A couple of things I learned from Danny Jaye

I got an email from my good friend and mentor this weekend. Danny Jaye, after 45 years, is finally retiring for real.

Danny, the Maestro, or Doc, as we sometimes called him spent most of his career at Stuyvesant. First as a math teacher, then math chair. Danny also spent time as the director of the Bergen Academies and his last few years as the Chief Academic Officer at Solomon Schecter in Bergen.

Danny's always been a master teacher - back in the day, he managed to teach Calculus to my brother - no small feat and as a department and school leader, he has a great eye for collecting and developing talent. Over the years, Danny's influenced a number people who've gone on to be education leaders of one form or another.

For me, Danny was and continues to be a great mentor. I can't tell you how much I learned - much of it on our 5:00am bike rides from Stuy up to the GW bridge and back.

Far too much to share here but let me drop a couple of thoughts:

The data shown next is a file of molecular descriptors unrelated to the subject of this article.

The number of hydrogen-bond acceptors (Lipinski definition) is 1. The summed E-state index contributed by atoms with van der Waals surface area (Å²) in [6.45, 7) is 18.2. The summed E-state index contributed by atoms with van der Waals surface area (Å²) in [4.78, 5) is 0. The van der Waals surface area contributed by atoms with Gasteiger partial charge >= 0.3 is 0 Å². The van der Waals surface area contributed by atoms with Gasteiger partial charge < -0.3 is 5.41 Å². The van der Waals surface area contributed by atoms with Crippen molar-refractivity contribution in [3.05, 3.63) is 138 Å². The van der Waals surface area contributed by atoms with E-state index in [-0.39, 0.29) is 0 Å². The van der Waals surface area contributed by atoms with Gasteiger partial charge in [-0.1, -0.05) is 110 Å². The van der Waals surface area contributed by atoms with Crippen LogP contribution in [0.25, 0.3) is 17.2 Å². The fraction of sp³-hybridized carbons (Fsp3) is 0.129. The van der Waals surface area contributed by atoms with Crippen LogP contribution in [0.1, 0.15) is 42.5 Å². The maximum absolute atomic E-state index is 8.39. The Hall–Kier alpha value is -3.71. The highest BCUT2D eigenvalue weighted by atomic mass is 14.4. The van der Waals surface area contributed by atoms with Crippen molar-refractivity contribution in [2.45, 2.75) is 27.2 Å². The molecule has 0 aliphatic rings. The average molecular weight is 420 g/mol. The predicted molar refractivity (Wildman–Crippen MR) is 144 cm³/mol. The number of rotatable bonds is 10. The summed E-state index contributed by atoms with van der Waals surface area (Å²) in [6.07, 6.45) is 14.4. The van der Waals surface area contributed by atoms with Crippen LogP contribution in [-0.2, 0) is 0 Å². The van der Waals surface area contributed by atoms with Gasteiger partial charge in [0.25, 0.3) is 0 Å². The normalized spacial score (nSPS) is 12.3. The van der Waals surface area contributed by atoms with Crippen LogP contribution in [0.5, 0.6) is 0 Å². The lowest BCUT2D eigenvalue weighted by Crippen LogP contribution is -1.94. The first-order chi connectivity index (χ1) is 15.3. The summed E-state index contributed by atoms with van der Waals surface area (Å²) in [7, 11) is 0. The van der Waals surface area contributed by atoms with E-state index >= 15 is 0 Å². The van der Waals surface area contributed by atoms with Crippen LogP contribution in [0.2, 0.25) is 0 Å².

It doesn't cost anything to be nice.

and the related:

It's easy to be nice on a good day.

The former talking about treating everyone with respect regardless of station and the latter a reminder not to forget it on a bad day. Also a valuable reminder when sizing up new school leaders.

We'd spend hours discussing class, departmental, and school strategies. How to develop a program with safety nets, how to separate real value from the hypes and how to always remember that it's the student first and the big picture, not just our little corner of the world.

It feels weird for me to know that my go to guy on Ed stuff is no longer working and is now moving towards a life of leisure.

It doesn't change anything other than a reminder to me that I'm now one of the more senior people in my circles and that now Danny can mock me for having to go in to the office every day.

So, here's to you Danny -- one of the best education people out there.